The Second World War was a global conflict that can never be forgotten. Over 40 million people were recorded to have died in the war, making it the bloodiest war ever.
The war was essentially between the Axis powers (Germany, Italy and Japan) on one side and the Allies (Great Britain, France, the United States, Soviet Union and perhaps China) on the other. The conflict started as a result of Germany’s invasion of Poland, but it was also an era of uneasy relationships among Great Powers in Europe.
Even though Africa was not the main theatre of war, Africans were soon drafted into the war by proxy and by direct recruitments through volunteering and conscription of able-bodied men, especially on the allied side in Europe.
France became a major recruiter of Africans and one particular group that contributed in no small measure to this cause were the Senegalais Tirailleurs (Senegalese Sharpshooters or riflemen).
The Senegalais Tirailleurs were a corps of colonial infantry in the French army. They were called Senegalese because they were initially recruited from Senegal. However, the recruitment spread to other parts of West Africa namely Mali, Burkina Faso, Gabon, Guinea, Togo, Chad, and Benin.
They not only fought in the First World War but also helped the French troops to control colonialised territories prior to the war. They served with distinction in the Battle of France as well as in Italy and Corsica. After the Liberation of France from the terror unleashed on her by Adolf Hitler’s Germany and the axis forces, the Tirailleurs were sent home.
Their hopes were dashed as some of them would never see their families again. Others ended up in jail. It should be noted that a lot of these Tirailleurs shed their blood in both World Wars with deaths of over 55,000 Senegalese sharpshooters. Some rotted at German cells, while others were captured and their bodies mutilated.
Back home in Senegal, some of these war heroes settled in the remote village of Thiaroye, a camp set up for the soldiers by the French. Some of these war heroes were defenselessly killed by the same French forces whom they had assisted.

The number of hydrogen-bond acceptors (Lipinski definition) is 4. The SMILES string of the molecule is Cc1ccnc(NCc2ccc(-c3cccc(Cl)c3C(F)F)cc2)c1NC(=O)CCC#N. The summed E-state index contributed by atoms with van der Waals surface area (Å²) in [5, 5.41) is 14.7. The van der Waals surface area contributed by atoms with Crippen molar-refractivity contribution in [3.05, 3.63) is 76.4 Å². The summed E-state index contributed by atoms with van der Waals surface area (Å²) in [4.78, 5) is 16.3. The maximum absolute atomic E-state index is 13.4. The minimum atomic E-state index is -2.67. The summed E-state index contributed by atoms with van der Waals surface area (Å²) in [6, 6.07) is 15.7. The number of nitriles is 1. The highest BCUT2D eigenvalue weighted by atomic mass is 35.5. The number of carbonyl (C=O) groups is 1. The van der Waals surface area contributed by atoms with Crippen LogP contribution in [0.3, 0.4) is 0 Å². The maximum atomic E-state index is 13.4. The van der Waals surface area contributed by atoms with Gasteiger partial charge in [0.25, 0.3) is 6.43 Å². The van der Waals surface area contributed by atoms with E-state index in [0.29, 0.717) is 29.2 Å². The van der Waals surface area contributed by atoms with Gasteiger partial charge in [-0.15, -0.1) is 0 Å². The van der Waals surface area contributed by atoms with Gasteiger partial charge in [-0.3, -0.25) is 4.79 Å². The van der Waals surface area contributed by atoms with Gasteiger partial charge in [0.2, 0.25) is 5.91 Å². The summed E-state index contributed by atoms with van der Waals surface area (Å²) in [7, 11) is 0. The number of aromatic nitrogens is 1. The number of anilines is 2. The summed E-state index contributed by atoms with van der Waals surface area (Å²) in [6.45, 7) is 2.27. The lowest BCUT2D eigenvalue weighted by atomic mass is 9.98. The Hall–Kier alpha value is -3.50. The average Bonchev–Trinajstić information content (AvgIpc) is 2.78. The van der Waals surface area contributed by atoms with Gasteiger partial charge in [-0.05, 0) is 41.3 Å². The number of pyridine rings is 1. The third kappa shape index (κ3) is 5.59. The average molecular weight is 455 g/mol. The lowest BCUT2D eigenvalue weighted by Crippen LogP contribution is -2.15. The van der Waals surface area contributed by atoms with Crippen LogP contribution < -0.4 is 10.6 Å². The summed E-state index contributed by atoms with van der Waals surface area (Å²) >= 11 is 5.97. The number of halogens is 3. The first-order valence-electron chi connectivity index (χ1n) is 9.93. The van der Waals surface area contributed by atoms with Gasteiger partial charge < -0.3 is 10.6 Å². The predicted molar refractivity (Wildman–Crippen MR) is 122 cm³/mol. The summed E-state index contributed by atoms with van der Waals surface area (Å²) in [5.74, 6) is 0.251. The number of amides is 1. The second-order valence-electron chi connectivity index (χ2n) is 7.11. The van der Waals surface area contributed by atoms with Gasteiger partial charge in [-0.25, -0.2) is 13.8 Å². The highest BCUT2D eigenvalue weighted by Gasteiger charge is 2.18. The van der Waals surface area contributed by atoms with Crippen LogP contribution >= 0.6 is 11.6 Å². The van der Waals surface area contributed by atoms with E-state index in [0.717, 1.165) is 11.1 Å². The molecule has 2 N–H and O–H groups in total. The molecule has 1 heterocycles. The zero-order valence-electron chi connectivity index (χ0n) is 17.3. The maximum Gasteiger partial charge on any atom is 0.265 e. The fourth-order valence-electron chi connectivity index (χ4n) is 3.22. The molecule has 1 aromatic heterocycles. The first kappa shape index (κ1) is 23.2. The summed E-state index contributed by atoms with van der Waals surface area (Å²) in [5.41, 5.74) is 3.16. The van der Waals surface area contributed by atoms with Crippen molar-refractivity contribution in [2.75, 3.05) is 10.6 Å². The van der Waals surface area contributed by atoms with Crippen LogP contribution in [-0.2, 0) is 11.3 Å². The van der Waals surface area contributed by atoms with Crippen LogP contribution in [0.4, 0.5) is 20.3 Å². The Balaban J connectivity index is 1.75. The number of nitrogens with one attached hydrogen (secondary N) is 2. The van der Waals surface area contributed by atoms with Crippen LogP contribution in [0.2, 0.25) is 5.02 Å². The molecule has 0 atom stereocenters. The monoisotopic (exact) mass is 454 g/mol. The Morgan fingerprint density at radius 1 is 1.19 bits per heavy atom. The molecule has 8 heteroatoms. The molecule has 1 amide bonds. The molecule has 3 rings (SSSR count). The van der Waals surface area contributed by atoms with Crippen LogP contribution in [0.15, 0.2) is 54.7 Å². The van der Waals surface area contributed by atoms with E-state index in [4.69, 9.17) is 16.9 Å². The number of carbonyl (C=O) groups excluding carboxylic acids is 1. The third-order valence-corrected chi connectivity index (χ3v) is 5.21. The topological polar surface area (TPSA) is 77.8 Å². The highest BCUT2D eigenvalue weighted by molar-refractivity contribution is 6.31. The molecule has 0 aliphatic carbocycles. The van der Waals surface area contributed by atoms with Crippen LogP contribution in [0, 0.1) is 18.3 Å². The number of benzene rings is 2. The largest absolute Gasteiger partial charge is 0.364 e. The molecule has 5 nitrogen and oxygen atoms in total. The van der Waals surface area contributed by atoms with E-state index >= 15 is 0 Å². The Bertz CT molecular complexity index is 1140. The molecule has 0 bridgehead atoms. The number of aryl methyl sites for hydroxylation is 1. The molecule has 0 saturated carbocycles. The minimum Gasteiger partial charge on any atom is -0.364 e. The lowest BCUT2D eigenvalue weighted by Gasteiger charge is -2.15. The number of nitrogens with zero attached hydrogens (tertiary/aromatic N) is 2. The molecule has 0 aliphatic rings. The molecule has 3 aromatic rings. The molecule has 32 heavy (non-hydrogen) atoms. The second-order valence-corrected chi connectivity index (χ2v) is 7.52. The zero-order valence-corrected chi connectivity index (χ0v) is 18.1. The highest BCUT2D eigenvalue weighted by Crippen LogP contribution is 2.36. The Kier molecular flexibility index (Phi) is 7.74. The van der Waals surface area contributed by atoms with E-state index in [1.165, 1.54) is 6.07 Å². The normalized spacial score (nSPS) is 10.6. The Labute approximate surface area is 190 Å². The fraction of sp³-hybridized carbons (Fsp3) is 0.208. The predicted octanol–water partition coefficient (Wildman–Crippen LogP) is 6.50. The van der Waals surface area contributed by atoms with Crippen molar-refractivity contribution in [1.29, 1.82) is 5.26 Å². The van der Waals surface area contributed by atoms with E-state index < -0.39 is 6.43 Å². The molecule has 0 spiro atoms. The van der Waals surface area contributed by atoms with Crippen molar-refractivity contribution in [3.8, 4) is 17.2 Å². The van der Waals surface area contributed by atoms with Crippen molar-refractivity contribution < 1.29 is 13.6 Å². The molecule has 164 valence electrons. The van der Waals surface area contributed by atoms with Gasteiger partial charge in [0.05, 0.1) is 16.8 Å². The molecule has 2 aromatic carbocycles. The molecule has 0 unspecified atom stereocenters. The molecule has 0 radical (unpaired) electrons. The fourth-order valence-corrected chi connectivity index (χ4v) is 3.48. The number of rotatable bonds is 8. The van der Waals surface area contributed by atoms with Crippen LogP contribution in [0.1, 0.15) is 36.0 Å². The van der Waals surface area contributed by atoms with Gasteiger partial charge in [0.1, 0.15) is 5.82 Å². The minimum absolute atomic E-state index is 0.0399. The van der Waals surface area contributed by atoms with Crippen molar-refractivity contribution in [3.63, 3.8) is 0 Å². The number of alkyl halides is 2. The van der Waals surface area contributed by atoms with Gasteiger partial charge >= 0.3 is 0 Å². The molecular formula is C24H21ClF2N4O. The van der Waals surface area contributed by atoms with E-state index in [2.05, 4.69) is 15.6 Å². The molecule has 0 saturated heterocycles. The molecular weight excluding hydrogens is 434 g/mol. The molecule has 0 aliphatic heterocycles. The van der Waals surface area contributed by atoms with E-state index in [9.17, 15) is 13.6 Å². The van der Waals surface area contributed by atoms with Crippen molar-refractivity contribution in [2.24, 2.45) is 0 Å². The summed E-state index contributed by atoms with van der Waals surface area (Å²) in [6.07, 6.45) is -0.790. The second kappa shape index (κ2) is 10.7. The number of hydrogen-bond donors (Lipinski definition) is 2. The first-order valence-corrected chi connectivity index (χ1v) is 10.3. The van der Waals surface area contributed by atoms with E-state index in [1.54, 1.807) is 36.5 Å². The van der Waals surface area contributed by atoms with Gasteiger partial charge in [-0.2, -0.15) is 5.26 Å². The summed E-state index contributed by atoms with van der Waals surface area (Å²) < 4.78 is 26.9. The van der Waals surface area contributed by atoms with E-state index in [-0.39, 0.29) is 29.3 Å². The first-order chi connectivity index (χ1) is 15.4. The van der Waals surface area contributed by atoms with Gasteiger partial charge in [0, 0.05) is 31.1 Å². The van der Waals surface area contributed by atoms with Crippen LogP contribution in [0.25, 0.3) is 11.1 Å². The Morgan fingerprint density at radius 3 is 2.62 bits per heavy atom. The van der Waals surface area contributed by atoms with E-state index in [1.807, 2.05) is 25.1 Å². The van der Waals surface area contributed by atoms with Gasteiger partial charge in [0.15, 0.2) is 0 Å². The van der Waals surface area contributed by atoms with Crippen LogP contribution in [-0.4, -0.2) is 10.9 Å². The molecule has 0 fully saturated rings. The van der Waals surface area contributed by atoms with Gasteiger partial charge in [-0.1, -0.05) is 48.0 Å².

The bone of contention was the purported demonstration held by the Tirailleurs once they returned back to Africa. They challenged the French government for offering them pittance in service pay, salary arrears and demobilisation allowance while their French counterparts were handsomely compensated.
To make their voices heard, they took General Damian, a top French General hostage. It was a great mistake.
On December 1, 1944, the battalion of Saint-Louis stormed the camp without warning and massacred the Tirailleurs without mercy. The official record of deaths indicated that at least 35 soldiers died and at least 35 others wounded but research indicates that over 300 war veterans were murdered in cold blood, if not more.
Reports released by some of the French forces revealed damning verdicts about the activities of the tirailleurs, a situation which warranted these killings. They accused the war heroes of being heavily armed German spies. For them, it was a case of defeating a military mutiny.
However, in a recent research, Mrs Armelle Mabon, a French historian and a lecturer at the University of Southern Brittany and specialist in prisoner of war from the French ex-colonies, noted that “there is no evidence of armed mutiny; although there were records of the Tirailleurs protesting and expressing their anger over some terms, but there was no organised violence”.
This event had far-reaching effects in Senegal and attracted condemnation from African nationalists.
It was also the subject of Senegalese filmmaker Sembene Ousmane’s fiction in 1988, which was banned for several years.
The French government through former President Francois Hollande officially recognised the outrage, even though he didn’t mention France’s responsibility for it. In 2017, France granted the soldiers, most aged 78 years and above, citizenship, with President Hollande saying the country owes them a ‘debt of blood‘.
Veterans who had fought for France in the World War. Photo: EPA/Christophe PetitThey even offered the war veterans pensions but what the heroes and the people of Senegal deserved is the truth about the saga, if this would ever be allowed to come out.